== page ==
You’d be hard-pressed to find someone happier than me at Tori Kelly’s pending nomination for Best New Artist at February’s Grammy Awards. She has an impressive voice, and her decidedly retro feel with modern production values gives her a distinctive quality hard to come by as a rising artist. Her first hit “Nobody Love” starts promisingly, but saves its best surprise for its final minute. The bridge ends with a spine-tingling vocal riff by Kelly, which bursts into a horn-filled instrumental re-rendering of the chorus, improbably transforming it from a minor key to a bubbly major key. The song’s sudden metamorphosis is one of the year’s best musical moments, and has me excited for Tori Kelly’s bright future.
#5: Clearest Blue by CHVRCHES
Scottish synthpop group CHVRCHES took a more laid-back approach to the electronic genre on its first album. And while their 2015 album Every Open Eye has plenty of similar-sounding material (especially Rolling Stone‘s favorite cut “Leave A Trace”), it also had plenty of tracks which delightfully sped up the tempo. The album’s standout single in my mind is “Clearest Blue,” which plays like a latter-day Cranberries song until crossing the 2-minute mark. At that crucial juncture, “Clearest Blue” explodes into a dance-inducing frenzy, with a melodic synth riff that would make Depeche Mode green with envy. In marrying the sonic qualities that have made CHVRCHES so popular with the throwback grooves that launched the genre 30+ year ago, “Clearest Blue” is the group’s finest song to date.
#4: Electric Love by BØRNS
If you thought classic glam rock died in the late 1970s, don’t tell that to up-and-coming American singer BØRNS. You can hear the Gary Glitter, David Bowie, and Todd Rundgren influences in each of his songs, but none shine brighter than his magnum opus “Electric Love.” Boasting the year’s finest pre-chorus bridge (especially the self-harmonized “baby, you’re like ligthning in a bottle”), it showcases BØRNS’s silky voice as he dreamily sings his ode to a fiery romance. Thumping along in 6/8 time, “Electric Love” is one of the year’s catchiest songs, and it’s an absolute travesty that it failed to even crack the Hot 100.
#3: Stay A Little Longer by Brothers Osborne
I know my enjoyment of country music is far from a universal trait, but every now and then a country song comes out that is just too good to keep in my isolated bubble. The Brothers Osborne hit the Hot 100 for the first time this fall with “Stay A Little Longer,” which simply put is likely the decade’s finest country song to date. For the first 3 minutes of its running time, it is a plaintive ballad, playing out as a midtempo reminiscence of 10cc’s classic “I’m Not In Love.” Halfway through however, singer T.J. Osborne passes the reins to his brother John, who harnesses the lyrical emotions and channels them into his guitar. What follows is an incredible three-minute instrumental outro which Eric Church would be proud of, transforming a very refreshing country song into one of the year’s finest compositions. The music video edit is quite good, but make sure you listen to the longer version of the song available on Spotify to gain its full effect.
#2: Firestone by Kygo f/Conrad Sewell
Before Justin Bieber made tropical house a household genre with “What Do You Mean?” and “Sorry,” Norwegian DJ Kygo carried the genre’s torch en route to become 2015’s biggest global breakout artist. His easygoing beats ooze a summery feel, and have restored a sense of melody to an EDM genre increasingly dominated by shock value, humor, and “drops.” On “Firestone,” all the pieces of the quintessential Kygo record come together, with an enticingly slow build that never drops, but pulses with palpable energy. Paired with gorgeous vocals and lyrics from Conrad Sewell, “Firestone” is the very definition of a song to fall in love to in the 21st century. It might not be the song you blast at full-volume in the club, but “Firestone” is the ultimate showcase of the power tropical house has to transform EDM into something which can mix pop sensibilities, authentic emotions, and danceable grooves into one heck of an earworm.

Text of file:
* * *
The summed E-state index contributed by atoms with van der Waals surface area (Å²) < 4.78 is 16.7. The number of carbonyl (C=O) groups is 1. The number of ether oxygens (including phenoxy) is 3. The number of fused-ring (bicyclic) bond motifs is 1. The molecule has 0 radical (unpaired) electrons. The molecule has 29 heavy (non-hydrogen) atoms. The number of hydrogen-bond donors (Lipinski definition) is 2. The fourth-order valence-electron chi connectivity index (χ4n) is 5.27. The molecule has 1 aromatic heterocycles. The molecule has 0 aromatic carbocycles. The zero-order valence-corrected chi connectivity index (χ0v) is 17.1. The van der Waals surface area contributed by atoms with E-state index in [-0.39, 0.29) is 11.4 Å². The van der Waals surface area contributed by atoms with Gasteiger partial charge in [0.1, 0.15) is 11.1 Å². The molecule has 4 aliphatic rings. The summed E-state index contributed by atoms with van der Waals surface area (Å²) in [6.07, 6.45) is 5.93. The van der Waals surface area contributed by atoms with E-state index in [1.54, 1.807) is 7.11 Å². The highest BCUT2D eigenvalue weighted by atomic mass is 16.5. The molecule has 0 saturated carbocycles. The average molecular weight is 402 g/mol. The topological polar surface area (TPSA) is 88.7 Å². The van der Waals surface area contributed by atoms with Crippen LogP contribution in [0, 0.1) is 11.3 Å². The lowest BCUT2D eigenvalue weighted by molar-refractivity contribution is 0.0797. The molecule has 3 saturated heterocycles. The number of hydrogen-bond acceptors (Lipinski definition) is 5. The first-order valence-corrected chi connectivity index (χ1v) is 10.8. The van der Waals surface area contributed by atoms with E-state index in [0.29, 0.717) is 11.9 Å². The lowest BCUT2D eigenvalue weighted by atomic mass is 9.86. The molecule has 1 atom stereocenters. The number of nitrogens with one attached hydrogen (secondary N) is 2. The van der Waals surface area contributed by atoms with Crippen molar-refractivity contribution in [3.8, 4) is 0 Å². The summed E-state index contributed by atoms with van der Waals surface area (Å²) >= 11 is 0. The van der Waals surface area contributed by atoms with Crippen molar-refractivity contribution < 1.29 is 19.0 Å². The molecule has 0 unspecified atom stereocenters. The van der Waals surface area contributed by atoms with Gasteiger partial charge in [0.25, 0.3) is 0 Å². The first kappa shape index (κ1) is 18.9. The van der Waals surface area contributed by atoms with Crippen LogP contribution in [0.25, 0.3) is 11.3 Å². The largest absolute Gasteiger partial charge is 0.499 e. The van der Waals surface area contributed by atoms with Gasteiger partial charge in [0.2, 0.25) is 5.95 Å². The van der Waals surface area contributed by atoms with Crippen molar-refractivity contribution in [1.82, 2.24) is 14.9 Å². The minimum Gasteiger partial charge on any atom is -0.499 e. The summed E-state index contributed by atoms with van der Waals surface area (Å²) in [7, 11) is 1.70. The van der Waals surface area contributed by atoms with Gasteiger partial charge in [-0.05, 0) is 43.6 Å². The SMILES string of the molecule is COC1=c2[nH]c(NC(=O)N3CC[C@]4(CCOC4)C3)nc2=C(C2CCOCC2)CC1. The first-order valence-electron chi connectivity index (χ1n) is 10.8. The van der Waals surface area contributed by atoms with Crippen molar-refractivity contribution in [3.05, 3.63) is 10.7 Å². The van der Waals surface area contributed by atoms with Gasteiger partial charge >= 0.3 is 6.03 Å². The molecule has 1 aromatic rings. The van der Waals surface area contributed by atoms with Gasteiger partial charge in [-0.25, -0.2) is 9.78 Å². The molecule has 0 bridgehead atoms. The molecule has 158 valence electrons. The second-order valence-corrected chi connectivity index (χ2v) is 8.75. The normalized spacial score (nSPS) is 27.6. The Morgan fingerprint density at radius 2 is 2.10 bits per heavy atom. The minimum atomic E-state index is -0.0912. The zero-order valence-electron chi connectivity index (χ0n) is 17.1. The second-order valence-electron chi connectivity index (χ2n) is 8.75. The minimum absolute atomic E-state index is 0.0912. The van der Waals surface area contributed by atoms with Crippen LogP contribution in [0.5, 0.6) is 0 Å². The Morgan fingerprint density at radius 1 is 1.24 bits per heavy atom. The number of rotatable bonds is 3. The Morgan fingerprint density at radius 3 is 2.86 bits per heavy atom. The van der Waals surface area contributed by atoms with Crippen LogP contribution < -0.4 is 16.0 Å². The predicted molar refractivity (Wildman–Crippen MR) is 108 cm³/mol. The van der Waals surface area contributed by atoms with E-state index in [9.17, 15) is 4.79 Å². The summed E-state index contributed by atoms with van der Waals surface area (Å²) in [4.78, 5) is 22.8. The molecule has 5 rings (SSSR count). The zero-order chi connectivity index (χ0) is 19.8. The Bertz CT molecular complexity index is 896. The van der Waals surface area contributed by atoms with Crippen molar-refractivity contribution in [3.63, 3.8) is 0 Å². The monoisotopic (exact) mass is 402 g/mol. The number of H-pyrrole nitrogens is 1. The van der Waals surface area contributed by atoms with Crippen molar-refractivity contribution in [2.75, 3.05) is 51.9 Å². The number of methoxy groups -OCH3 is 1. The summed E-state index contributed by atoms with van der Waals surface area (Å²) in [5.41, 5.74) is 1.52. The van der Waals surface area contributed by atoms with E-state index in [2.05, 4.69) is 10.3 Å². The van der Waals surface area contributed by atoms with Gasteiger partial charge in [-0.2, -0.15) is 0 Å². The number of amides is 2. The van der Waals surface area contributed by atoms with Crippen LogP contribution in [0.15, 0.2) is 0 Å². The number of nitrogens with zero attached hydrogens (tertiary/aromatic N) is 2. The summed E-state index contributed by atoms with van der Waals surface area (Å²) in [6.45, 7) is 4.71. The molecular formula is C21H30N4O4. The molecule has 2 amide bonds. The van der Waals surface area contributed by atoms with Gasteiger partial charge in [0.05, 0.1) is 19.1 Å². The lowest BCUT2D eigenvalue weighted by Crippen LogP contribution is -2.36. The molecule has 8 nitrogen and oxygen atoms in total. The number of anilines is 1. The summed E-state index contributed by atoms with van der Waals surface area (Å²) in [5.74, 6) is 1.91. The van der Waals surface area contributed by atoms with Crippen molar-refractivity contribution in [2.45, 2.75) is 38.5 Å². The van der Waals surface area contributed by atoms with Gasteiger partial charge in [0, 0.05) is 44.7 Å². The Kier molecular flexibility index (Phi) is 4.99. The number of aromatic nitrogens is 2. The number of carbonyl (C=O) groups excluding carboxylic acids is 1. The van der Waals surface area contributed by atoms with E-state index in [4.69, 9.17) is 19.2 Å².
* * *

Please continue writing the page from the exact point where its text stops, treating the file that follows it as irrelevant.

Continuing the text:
#1: Run Away With Me by Carly Rae Jepsen
Remember when I said in the 101 Biggest Hits countdown that Taylor Swift’s “Style” has served as the banner example of the clear 80s influence in 2015 pop music? Well, I wish that wasn’t the case, as Carly Rae Jepsen’s amazing album EMOTION has the soul of the 1980s running through its bloodstream. As the best song on a terrific album, opening track “Run Away With Me” is an astonishing achievement of both re-invention for Jepsen and of setting the tone for the sonic jubilee that follows. Rolling Stone called it a mix of M83 and Gerry Rafferty’s “Baker Street,” and its ever-present saxophone riff is a good testament to that comparison. But “Run Away With Me” is so much more than just that. It utilizes vocal white space to dazzling effect, as Jepsen needs very few lyrics in the chorus to nonetheless convey utter joy. It’s pulse-pounding production evokes the 80s while simultaneously taking lessons from what makes modern dance records click. And most of all, like the best Boston records, it understands the importance of in-song momentum, with the intensity rising and falling throughout. Nearly out of breath in the song’s final bridge, Jepsen almost speaks “over the weekend, we can turn the world to gold” before a Simon & Garfunkel-esque resonant snare drum snaps us back into the final exultant chorus. In other words, from start to finish, no song this year was more captivating to me, married my favorite genres better, or left me wanting to immediately listen again. “Run Away With Me” is the best song of 2015.